Managing the meltdowns: What causes child anger?

Our children’s anger and meltdowns can feel excruciating!

I vividly remember the embarrassment of my four year old sister’s, in the middle of a Turkish airport, five minutes before boarding – the perfect spot! We had the screams, the tears and the classic “I will not be moved” protest on the airport floor. We’d had plenty of these moments before and, my gosh, we would have plenty more! So, what gives me a vivid recollection of this one? 

In the midst of the screams, a little girl tugged on her Mum’s sleeve and loudly ‘whispered’, “Why isn’t her mummy saying anything?”.  Embarrassed, the Mum shushed the girl. But, the girl’s naivety and lack of filter speaks to a common misconception – child meltdowns are because of bad parenting.

So, what happens in our brain during a meltdown?

Simply put, the fire alarm is sounding. Scientifically, this alarm is actually a tiny part of our brain called the amygdala and it’s responsible for detecting danger in our environment. The amygdala is primitive and often we can’t be aware of the exact thing that’s set it off. In everyday life, it could be something as subtle as the temperature of the room or somebody’s tone of voice.  

We need this alarm to keep us safe. I would hope that my alarm would sound very loudly and tell my brain to release cortisol, if a fire came gushing through the door. Cortisol is a stress hormone, which gives us that ‘rush’ of energy in an emergency. This rush automatically prepares us to fight or flee the danger. Pretty handy for survival, right?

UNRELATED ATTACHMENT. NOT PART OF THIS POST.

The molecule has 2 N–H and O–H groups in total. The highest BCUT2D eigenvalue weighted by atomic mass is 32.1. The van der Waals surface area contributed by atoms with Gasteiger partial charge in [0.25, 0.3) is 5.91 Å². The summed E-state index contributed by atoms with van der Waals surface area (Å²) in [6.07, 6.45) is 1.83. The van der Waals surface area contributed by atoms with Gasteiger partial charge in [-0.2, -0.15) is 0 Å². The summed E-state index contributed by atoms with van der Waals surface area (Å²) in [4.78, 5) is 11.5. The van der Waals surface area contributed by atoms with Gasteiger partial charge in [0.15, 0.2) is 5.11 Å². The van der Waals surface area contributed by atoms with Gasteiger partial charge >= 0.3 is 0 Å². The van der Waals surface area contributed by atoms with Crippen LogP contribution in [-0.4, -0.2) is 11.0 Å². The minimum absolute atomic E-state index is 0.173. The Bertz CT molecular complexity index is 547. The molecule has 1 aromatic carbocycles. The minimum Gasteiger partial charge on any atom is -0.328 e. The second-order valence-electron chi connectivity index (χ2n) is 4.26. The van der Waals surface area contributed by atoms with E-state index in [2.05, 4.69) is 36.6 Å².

Although when we hear a fire alarm, we can never be sure as to what has set it off. We need a fire brigade to explore whether a candle tipped over or someone left the dinner in the oven for too long. Our brain’s fire brigade is the prefrontal cortex. It helps us to think rationally in times of stress and make the best decisions possible in times of danger. 

We’d like the amygdala and prefrontal cortex to work as a team all of the time. Although, the prefrontal cortex has a habit of leaving the fire station and jetting off on holiday when things get a bit too much- leaving the alarm to sound continuously with no one to switch it off. This is why we struggle to reason effectively with a child in a meltdown. We are trying to talk to the child’s fire brigade (prefrontal cortex) when they have checked out of the station and gone offline. We are left with only a sounding alarm – talking to it isn’t much use! The best thing we can do is convince the alarm that the primitive danger has passed and soothe it back to silence. Heads up – that is not done by logical talking or consequences.

If you’d like to hear more about how my Mum handled the meltdown and how safety cues can help, stay put for our next post! In the meantime, check out our social media for more tips on how to manage meltdowns or have a go at our online course ‘Taming your lion’ for 7-11year olds. The course has some great techniques for managing those big emotions.

Take care,

Pocket Family Psychologist

Written by Ellie Harper

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